Dendy Junior Turbo 2
Victor Savyuk saw the success of the NES in Japan and the western markets, and wanted to bring his own machines to the crumbling USSR. At first he imported counterfeit consoles from Taiwan and other Asian countries. Other distributors were already bringing these machines into the company, so Victor began to form plans for a proper name and company to handle the machines in a more organised way.
In 1992, Partnering with a company called Steepler in Moscow to manage sales and local distribution, feeling his console needed an identity, the name Dendy was created, along with a logo.
First appearing in December 1992, and costing the equvalent of £150, the launch was backed up by an animated advertisement campaign, and in 1993 even a television show was available to watch. In this year Dendy had created revenue worth $1,300,000.
Other distributors by 1994 were importing Sega based consoles, Steepler re organized and produced a new company called Lamport, who produced the Kenga another Famicom clone. Steepler by 1994 had sold a million Dendy consoles, with revenue of around $5,000,000, with the price dropping to around $35 per console.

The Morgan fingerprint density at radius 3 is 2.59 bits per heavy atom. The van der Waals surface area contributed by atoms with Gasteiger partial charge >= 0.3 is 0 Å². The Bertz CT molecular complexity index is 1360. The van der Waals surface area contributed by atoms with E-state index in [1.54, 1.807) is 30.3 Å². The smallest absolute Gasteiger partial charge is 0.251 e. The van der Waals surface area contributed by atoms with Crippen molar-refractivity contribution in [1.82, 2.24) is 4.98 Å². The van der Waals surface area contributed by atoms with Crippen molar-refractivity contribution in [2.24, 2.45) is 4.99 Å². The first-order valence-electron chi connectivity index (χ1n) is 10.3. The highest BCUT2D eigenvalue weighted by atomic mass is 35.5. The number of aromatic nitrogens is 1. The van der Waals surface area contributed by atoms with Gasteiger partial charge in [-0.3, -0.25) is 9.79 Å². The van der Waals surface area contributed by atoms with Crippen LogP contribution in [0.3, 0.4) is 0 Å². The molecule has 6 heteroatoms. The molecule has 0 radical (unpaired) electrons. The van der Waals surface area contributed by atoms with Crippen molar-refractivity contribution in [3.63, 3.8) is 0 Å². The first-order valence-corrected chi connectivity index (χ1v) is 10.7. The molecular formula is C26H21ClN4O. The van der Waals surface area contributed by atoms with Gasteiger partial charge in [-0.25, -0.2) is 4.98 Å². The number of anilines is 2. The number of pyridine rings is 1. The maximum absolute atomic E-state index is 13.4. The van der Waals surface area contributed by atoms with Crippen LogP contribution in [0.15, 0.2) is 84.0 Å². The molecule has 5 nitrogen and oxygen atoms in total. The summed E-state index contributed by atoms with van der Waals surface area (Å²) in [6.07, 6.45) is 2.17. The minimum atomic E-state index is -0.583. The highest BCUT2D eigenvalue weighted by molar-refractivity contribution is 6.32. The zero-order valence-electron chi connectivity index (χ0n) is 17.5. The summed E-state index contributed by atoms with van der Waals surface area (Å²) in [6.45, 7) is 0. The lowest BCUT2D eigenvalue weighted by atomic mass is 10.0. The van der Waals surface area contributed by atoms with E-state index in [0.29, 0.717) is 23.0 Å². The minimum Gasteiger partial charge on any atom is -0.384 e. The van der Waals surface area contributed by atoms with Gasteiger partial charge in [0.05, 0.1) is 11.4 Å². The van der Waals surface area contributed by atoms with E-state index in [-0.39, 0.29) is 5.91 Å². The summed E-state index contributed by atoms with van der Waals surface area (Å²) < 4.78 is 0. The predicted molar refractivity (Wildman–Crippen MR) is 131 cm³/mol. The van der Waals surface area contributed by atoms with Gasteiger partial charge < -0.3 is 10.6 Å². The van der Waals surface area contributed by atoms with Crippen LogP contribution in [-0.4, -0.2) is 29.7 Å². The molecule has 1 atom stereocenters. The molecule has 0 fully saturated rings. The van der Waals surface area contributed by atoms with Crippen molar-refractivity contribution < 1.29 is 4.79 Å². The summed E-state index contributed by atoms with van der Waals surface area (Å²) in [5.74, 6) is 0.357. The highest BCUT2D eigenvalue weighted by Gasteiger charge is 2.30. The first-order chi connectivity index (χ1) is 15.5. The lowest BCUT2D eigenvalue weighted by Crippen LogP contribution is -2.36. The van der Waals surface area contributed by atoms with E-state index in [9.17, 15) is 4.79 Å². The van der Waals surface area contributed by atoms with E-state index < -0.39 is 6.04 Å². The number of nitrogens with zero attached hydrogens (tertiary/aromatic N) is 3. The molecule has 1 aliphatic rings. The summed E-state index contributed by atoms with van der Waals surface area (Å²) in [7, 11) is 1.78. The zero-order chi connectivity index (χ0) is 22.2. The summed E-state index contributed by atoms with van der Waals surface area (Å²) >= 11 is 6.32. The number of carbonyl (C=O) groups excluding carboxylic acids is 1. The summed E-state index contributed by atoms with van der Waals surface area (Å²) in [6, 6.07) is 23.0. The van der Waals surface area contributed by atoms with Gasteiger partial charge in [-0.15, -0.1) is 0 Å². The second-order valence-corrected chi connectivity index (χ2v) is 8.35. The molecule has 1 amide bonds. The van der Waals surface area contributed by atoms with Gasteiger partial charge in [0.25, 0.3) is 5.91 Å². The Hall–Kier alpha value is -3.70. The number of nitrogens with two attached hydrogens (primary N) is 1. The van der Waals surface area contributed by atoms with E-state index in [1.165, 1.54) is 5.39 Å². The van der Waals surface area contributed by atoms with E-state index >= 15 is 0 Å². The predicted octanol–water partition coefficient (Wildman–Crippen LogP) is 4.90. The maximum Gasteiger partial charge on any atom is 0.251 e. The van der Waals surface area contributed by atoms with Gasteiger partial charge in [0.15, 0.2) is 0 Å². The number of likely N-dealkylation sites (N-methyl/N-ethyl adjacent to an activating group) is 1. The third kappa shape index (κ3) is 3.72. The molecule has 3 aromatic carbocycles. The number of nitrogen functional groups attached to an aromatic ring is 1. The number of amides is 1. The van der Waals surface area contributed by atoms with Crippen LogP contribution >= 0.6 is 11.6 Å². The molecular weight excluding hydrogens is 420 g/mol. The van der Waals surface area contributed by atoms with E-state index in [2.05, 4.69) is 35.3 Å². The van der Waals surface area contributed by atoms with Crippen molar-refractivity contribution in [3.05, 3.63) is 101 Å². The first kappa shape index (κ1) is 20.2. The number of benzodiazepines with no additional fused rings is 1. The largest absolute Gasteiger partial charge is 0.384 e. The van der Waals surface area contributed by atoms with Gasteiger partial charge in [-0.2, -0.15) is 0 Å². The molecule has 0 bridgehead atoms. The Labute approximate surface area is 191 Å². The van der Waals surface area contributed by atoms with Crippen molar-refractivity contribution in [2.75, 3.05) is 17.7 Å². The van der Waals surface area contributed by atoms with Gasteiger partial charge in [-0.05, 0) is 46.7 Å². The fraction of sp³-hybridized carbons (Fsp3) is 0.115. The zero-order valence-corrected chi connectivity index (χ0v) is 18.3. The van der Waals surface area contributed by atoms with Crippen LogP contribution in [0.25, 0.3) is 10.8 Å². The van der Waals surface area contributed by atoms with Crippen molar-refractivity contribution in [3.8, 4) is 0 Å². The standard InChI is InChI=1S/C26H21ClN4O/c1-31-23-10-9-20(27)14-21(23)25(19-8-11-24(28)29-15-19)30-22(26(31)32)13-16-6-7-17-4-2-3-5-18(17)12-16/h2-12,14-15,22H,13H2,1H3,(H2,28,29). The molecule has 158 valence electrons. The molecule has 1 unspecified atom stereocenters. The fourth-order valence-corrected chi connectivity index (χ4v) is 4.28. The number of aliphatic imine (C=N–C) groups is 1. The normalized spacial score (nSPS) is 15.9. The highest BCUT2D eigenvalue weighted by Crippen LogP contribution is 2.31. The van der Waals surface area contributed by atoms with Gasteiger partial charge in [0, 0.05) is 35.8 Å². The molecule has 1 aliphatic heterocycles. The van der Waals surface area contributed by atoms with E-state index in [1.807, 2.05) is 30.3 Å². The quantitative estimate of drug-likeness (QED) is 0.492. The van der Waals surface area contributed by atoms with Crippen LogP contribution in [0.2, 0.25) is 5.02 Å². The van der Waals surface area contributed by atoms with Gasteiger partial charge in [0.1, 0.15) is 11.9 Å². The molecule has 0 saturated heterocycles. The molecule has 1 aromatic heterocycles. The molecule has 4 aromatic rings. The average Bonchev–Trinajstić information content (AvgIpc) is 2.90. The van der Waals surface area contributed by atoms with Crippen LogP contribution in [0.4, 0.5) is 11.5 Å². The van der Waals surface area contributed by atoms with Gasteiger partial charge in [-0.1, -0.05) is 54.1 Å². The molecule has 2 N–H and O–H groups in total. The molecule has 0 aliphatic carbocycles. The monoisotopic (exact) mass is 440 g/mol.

August 1994 saw investment from Incombank, allowing Steepler to start up a joint business called Dendy, the first time the name had been used for a company and not just the product. Incombank would take 30% of the products. There were now three main Famicom clones on the market, Dendy, Kenga and the Bitman.
In November 1994, this new Dendy signed an agreement with Nintendo for exclusive rights to the SNES in Russia, part of the deal was that they were expressely forbidden from promoting Sega products in the territory. In return Dendy put in a clause that Nintendo had no claims on the Dendy console or the software on it, and Steepler would continue to promote and release them.
Steepler collapsed in 1996, but the subsidiary AOZT Dendy continued selling the console until 1998
Modern Dendy consoles such as this one have no relation to the Steepler consoles, being manufactured in China.
This model has a 440 in 1 PCB in the second slot found under the main PCB, which is bypassed when a normal Famicom cartridge is inserted.
The case is jet black, and also contains a lightgun.
This exhibit has a reference ID of CH62668. Please quote this reference ID in any communication with the Centre for Computing History.